Re: Seven Lessons on Scalability from Reddit
Posted: May 30, 2010 11:02 AM
Hi John -
> What most programmers lack is insight, or data mining, on
> how they design systems. That is why I pressed James to
> tell me WHY reddit switched to CassandraDB. What
> STATISTICAL MEASURES did they make to evaluate the
> effectiveness of the move? HOW EFFECTIVE was it? WHAT
> configuration options and partitioning strategies did they
> try while using RDBMSes? WHAT was their time/cost
> expenditure while using a RDBMS? WHICH RDBMS? WHAT are the
> read/write characteristics? WHAT was the mean-time-
> to-failure? You know, a REAL engineering discussion. Not a
> superfluous list.
I've been thinking about your comments for a few days, and there is something basic in the underlying premise that I do disagree with. What you are describing are good engineering practices, and given enough time (e.g. a few decades), they could be used in an iterative manner to determine what architectural change should be made in order to address a scalability issue that is -- due to a lack of foresight, initial ignorance, or more likely initial haste -- architected into an application. So while you are absolutely correct that yours are tried and true methods for achieving local and perhaps even global maxima, the company (in this case Reddit) would have been long gone before the proper route would have been selected.
Architectural challenges (such as the one being discussed) are capable of being examined in one's mind, and the potential solutions evaluated not against the particular issue du jour, but against systemic factors. The reason why sites such as Reddit tend to switch from a SQL RDBMS to a "noSQL" databases / in-memory caching system is that the SQL RDBMS guarantees too much, and those guarantees limit scalability (by some combination of concurrency control, ordering and consistency). Since those guarantees are either not required by the application or otherwise achievable by some (unfortunate) increase in application logic, and since trading them off allows the data access layer and/or durable store to scale close to linearly, large-scale applications without highly transactional workflows will naturally tend toward the so-called "noSQL" approaches.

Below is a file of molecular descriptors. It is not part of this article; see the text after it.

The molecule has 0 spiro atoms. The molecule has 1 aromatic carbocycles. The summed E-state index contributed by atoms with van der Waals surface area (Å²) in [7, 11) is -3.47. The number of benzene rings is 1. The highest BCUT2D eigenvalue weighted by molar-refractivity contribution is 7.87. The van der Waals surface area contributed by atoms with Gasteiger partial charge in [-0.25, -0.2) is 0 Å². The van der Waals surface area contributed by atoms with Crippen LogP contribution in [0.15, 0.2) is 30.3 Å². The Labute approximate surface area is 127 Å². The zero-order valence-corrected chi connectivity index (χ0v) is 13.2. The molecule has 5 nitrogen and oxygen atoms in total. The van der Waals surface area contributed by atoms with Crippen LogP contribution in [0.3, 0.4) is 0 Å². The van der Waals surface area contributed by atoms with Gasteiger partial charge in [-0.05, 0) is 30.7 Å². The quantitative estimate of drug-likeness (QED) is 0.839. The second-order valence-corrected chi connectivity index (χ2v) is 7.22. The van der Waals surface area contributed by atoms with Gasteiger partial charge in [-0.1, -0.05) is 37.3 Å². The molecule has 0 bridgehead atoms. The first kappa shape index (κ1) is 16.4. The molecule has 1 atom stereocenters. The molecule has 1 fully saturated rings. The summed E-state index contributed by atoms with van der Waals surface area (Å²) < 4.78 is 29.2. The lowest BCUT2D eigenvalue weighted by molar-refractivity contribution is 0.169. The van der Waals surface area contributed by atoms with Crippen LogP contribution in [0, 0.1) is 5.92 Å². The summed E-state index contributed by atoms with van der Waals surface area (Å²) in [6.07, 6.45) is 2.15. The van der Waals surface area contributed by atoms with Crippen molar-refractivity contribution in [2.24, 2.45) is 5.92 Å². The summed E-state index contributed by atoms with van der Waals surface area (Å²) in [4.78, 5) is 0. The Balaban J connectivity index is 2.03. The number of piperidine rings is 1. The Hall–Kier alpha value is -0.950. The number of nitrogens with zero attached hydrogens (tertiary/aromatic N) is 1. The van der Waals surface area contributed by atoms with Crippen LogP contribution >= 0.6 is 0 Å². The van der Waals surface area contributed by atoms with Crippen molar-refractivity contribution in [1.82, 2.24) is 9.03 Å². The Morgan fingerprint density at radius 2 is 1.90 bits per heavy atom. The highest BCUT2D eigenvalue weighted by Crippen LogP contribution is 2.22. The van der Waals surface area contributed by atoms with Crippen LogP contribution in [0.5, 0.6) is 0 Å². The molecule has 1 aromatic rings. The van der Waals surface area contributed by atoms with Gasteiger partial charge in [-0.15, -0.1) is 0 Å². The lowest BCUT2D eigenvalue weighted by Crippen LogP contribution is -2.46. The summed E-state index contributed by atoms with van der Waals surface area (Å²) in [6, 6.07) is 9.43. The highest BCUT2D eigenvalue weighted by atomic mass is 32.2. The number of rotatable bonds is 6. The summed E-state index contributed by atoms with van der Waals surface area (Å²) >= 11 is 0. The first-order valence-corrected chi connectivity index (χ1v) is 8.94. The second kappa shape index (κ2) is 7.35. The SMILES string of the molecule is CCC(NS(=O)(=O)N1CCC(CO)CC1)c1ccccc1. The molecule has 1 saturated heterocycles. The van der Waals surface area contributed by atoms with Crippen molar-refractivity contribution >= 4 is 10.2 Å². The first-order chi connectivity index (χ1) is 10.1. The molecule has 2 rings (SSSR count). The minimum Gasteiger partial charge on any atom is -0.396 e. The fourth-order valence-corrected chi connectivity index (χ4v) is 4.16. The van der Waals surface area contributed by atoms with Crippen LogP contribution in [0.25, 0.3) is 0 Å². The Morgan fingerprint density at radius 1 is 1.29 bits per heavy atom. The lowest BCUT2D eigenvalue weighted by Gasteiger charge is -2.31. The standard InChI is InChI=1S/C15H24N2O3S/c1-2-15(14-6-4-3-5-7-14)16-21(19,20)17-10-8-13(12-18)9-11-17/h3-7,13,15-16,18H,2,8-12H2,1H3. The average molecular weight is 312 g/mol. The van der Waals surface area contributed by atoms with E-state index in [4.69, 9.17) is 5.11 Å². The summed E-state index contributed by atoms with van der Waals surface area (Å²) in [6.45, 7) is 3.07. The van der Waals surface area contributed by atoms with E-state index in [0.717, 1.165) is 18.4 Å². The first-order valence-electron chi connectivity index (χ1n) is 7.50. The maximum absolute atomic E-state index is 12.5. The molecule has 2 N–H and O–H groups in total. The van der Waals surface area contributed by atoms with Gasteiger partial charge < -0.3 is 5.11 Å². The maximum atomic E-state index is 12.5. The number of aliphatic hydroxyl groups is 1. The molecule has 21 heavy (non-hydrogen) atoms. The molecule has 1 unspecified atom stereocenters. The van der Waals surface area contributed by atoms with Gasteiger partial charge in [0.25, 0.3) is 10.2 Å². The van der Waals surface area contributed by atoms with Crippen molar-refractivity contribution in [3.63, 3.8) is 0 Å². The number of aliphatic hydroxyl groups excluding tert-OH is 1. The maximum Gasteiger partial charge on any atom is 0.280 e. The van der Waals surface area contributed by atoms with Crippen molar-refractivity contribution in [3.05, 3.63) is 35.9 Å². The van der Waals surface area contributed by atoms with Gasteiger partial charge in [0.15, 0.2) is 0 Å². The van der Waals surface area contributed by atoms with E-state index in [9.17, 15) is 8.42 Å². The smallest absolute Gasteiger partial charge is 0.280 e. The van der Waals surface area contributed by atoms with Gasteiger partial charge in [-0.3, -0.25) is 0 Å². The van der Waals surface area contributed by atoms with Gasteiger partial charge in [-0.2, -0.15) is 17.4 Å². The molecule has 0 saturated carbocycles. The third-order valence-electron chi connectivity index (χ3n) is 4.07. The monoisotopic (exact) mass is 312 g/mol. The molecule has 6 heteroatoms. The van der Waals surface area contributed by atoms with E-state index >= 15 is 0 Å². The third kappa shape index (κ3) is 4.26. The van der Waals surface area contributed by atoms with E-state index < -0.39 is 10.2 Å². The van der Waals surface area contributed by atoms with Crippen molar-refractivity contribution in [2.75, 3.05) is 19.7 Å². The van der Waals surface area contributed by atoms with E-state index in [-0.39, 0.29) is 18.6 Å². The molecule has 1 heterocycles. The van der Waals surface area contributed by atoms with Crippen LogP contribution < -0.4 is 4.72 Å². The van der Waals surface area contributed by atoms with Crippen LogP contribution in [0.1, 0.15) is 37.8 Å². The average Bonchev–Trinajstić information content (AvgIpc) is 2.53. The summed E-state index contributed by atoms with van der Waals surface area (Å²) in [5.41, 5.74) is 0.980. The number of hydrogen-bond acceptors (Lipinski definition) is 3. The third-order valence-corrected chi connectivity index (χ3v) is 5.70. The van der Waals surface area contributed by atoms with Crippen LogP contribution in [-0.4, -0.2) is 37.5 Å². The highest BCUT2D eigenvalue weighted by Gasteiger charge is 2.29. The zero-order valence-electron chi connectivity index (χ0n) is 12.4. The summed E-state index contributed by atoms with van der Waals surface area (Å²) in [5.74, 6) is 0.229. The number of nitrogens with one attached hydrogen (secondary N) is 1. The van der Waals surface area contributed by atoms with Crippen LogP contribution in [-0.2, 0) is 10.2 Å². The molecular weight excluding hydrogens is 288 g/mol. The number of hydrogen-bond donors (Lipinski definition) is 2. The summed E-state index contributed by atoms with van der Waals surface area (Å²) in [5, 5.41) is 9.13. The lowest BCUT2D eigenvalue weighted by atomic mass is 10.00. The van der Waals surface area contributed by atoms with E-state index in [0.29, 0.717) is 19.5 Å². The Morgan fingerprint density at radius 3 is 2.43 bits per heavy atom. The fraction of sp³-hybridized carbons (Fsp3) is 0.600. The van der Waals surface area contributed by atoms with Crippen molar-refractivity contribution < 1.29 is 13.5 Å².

That said, I do agree that many of your questions were valid from the point of view of learning from the decision:
* What STATISTICAL MEASURES did they make to evaluate the effectiveness of the move?
* HOW EFFECTIVE was it?
I would add:
* How expensive was it to switch in terms of infrastructure changes? Application changes?
* Was additional complexity introduced to the application logic in order to compensate for capabilities that were no longer available (i.e. things the RDBMS did)?
* Was the RDBMS already sharded? If not, would it have been possible to shard the RDBMS instead of moving to a non-RDBMS? Was it considered? What were the perceived pros and cons?
> All the issues you appear to struggle with really come
> down to the lack of a deterministic, reliable build
> You can mathematically do semi-automatic script
> generation using program invariants.
What I disagree with is the notion that issues-in-the-large can be efficiently solved using tried-and-true engineering approaches that are ideal for issues-in-the-small. Knowing the difference (i.e. knowing when something is truly an architectural issue) is often the hardest part.
Cameron Purdy | Oracle Coherence